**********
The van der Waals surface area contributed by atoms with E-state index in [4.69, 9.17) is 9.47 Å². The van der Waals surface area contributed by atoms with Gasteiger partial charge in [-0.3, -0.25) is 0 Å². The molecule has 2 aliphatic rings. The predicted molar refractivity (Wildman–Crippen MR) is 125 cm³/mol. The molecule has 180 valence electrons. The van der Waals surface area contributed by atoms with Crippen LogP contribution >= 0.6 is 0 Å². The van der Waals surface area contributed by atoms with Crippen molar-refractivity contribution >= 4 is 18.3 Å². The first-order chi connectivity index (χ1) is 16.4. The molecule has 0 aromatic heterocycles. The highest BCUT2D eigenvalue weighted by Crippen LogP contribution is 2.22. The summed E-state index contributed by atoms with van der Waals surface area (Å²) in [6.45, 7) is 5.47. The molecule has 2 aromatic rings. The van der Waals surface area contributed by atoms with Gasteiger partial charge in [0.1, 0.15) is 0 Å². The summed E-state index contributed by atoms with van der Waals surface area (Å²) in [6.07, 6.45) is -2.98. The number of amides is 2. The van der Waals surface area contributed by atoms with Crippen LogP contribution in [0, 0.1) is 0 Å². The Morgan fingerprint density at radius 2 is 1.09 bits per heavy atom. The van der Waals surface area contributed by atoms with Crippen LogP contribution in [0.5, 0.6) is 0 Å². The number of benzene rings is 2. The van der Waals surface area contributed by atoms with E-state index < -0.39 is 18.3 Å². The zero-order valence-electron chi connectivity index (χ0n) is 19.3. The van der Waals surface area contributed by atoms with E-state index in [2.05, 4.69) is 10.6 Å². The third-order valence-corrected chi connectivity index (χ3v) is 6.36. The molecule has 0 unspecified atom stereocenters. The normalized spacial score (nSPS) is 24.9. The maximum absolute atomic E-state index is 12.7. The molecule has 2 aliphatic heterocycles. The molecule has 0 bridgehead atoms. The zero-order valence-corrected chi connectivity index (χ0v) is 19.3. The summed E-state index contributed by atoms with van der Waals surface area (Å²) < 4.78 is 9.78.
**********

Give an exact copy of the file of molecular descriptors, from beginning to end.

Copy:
The van der Waals surface area contributed by atoms with E-state index in [4.69, 9.17) is 9.47 Å². The van der Waals surface area contributed by atoms with Gasteiger partial charge in [-0.3, -0.25) is 0 Å². The molecule has 2 aliphatic rings. The predicted molar refractivity (Wildman–Crippen MR) is 125 cm³/mol. The molecule has 180 valence electrons. The van der Waals surface area contributed by atoms with Crippen LogP contribution >= 0.6 is 0 Å². The van der Waals surface area contributed by atoms with Crippen molar-refractivity contribution >= 4 is 18.3 Å². The first-order chi connectivity index (χ1) is 16.4. The molecule has 0 aromatic heterocycles. The highest BCUT2D eigenvalue weighted by Crippen LogP contribution is 2.22. The summed E-state index contributed by atoms with van der Waals surface area (Å²) in [6.45, 7) is 5.47. The molecule has 2 aromatic rings. The van der Waals surface area contributed by atoms with Gasteiger partial charge in [0.1, 0.15) is 0 Å². The summed E-state index contributed by atoms with van der Waals surface area (Å²) in [6.07, 6.45) is -2.98. The number of amides is 2. The van der Waals surface area contributed by atoms with Crippen LogP contribution in [0, 0.1) is 0 Å². The Morgan fingerprint density at radius 2 is 1.09 bits per heavy atom. The van der Waals surface area contributed by atoms with Crippen LogP contribution in [0.5, 0.6) is 0 Å². The number of benzene rings is 2. The van der Waals surface area contributed by atoms with E-state index < -0.39 is 18.3 Å². The zero-order valence-electron chi connectivity index (χ0n) is 19.3. The van der Waals surface area contributed by atoms with E-state index in [2.05, 4.69) is 10.6 Å². The third-order valence-corrected chi connectivity index (χ3v) is 6.36. The molecule has 0 unspecified atom stereocenters. The normalized spacial score (nSPS) is 24.9. The maximum absolute atomic E-state index is 12.7. The molecule has 2 aliphatic heterocycles. The molecule has 0 bridgehead atoms. The zero-order valence-corrected chi connectivity index (χ0v) is 19.3. The summed E-state index contributed by atoms with van der Waals surface area (Å²) < 4.78 is 9.78.